The search for the White Bird

For six years, Bernard Decré has devoted himself to proving the wholly plausible theory that the two pilots Nungesser and Coli may have crossed the Atlantic Ocean in May 1927, a few days before the first solo crossing by Charles Lindbergh. To do so, he must recover the wreckage from their plane, the White Bird (L’Oiseau blanc). The Safran group is supporting this project.

The two French pilots, Charles Nungesser and his co-pilot François Coli, took off for New York from Le Bourget in the early hours of May 8, 1927, i.e. two weeks before Lindbergh's successful non-stop crossing. Since Nungesser and Coli never reached their destination and no trace was found of their plane, the attempt has always been considered a failure.
Two men, advertising executive Marcel Bleustein-Blanchet and journalist Marcel Julian, were the first to consider an alternative hypothesis: Nungesser and Coli's plane – the White Bird – did indeed find its way across the Atlantic, but crashed into the sea before reaching New York.

Corroborating evidence
Bernard Decré, creator of the Tour de France à la Voile yacht race and an aviation enthusiast, has developed an obsession with solving this mystery. He has been carrying out in-depth research for six years. "I have already gathered approximately thirty pieces of corroborating evidence which suggest that the White Bird did indeed cross the Atlantic", he stated. "Firstly, a statement by the fisherman Pierre-Marie le Chevalier, who was sailing in the area on the morning of May 9, 1927 and reported hearing very clearly the sound of a plane and a crash followed by shouts. Another piece of evidence is a telegram from US coastguards dated August 18, 1927, in which they report to their superiors that two connected wings have been found 300 km from New York and 800 km from Saint Pierre and Miquelon, clearly stating the possibility that these could be the wings from the French aircraft!"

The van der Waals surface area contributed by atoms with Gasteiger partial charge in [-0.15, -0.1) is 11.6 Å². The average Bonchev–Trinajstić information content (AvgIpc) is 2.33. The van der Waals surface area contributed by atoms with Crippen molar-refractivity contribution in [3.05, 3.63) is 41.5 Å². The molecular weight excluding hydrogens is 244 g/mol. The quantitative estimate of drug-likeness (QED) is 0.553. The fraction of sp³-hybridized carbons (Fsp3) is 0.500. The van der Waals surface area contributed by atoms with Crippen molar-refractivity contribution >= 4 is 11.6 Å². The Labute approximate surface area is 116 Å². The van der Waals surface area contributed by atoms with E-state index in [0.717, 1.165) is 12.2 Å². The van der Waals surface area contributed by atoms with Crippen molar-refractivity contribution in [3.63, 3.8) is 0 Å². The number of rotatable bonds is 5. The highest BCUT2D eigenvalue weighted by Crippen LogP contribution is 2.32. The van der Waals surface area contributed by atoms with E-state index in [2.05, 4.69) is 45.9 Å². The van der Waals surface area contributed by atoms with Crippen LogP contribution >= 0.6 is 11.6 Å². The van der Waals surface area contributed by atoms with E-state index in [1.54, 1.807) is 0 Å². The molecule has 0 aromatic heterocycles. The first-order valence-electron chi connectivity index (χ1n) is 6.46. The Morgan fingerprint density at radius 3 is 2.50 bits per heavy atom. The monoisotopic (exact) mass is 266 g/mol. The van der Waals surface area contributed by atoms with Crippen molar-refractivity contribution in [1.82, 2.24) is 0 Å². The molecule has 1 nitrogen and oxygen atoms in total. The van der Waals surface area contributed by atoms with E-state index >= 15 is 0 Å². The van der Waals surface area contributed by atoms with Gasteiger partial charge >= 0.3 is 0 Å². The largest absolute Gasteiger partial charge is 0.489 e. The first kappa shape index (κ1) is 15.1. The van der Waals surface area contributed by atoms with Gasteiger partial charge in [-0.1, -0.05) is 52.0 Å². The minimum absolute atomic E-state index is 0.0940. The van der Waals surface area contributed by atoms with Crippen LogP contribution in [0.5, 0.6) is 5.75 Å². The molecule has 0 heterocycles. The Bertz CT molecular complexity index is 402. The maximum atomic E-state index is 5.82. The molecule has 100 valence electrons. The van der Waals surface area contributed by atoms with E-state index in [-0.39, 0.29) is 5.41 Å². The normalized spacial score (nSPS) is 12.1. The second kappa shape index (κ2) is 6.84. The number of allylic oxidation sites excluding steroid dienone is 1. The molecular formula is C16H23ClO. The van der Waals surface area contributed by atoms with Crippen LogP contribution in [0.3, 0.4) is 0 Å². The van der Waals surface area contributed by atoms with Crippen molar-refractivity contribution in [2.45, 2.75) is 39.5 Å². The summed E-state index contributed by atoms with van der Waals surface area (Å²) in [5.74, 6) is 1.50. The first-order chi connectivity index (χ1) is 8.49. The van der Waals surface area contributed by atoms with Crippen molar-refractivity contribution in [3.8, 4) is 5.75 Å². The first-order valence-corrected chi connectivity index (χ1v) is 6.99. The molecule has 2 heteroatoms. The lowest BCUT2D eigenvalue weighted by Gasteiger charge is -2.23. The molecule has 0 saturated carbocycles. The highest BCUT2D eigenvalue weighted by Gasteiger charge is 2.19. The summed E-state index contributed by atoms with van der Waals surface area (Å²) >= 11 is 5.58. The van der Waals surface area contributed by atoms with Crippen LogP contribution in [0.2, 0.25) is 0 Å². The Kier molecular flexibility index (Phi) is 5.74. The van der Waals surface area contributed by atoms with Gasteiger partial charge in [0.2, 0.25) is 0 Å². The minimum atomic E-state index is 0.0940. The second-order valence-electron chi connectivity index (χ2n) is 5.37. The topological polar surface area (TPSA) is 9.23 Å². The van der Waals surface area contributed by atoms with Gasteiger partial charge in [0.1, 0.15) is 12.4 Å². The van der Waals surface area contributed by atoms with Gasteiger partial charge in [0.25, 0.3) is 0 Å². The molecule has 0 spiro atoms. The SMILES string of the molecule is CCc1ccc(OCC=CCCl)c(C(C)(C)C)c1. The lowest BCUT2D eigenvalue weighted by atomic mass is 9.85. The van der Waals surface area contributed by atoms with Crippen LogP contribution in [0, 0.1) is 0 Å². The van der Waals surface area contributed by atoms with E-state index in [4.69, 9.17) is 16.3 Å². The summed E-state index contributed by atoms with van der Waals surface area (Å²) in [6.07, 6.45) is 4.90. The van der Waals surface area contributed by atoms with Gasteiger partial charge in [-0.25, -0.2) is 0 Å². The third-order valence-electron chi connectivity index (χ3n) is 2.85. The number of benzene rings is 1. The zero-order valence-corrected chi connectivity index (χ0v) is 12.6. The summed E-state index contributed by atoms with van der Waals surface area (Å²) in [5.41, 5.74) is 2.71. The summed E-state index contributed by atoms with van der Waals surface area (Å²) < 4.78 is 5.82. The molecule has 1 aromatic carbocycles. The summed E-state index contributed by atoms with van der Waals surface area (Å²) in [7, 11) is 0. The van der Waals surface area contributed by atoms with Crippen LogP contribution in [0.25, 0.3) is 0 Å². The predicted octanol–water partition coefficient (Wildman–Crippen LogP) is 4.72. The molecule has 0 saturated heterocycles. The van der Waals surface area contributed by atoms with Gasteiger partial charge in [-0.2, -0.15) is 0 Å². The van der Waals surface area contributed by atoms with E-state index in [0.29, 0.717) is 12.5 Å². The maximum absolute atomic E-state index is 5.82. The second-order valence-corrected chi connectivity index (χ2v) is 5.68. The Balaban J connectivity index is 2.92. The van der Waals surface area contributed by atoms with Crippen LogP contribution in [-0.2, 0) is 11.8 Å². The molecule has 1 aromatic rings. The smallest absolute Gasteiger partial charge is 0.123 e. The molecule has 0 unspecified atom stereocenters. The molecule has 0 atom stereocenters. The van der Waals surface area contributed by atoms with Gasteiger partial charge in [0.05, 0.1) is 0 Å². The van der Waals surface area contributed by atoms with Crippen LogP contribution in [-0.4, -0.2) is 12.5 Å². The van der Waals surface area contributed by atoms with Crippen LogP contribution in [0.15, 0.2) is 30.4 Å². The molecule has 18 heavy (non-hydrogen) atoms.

The search for the missing engine
However, in order to prove beyond all shadow of doubt that the two French pilots did actually cross the Atlantic, physical proof is required in the form of the recovery of a piece of the wreckage. In this case, it must be the engine, as it is the only component which could have survived for this length of time underwater. It was built by Lorraine–Dietrich, a company which was taken over in 1941 by the engine manufacturer Société des moteurs Gnome et Rhône. This company was nationalised in 1945 forming Snecma (Société Nationale d'Etude et de Construction de Moteurs d'Aviation), which became the Safran group in 2005.

A crucial operation
The area where Pierre-Marie Le Chevalier was located on the morning of 9 May has already been explored three times without success, but the search will resume in the spring with a three-week operation off the coast of Saint Pierre and Miquelon. "Our mission is to build for the future rather than to take part in the search for the past, but you can only face the future with confidence if you are proud of your history", said Jean-Paul Herteman, Chairman and CEO of Safran, recalling the reasons behind Safran's support for this project. Bernard Decré pointed out: "In addition to the financial support, we are trying to assess the extent to which Safran's technological expertise could also play a role in recovering the White Bird's engine".

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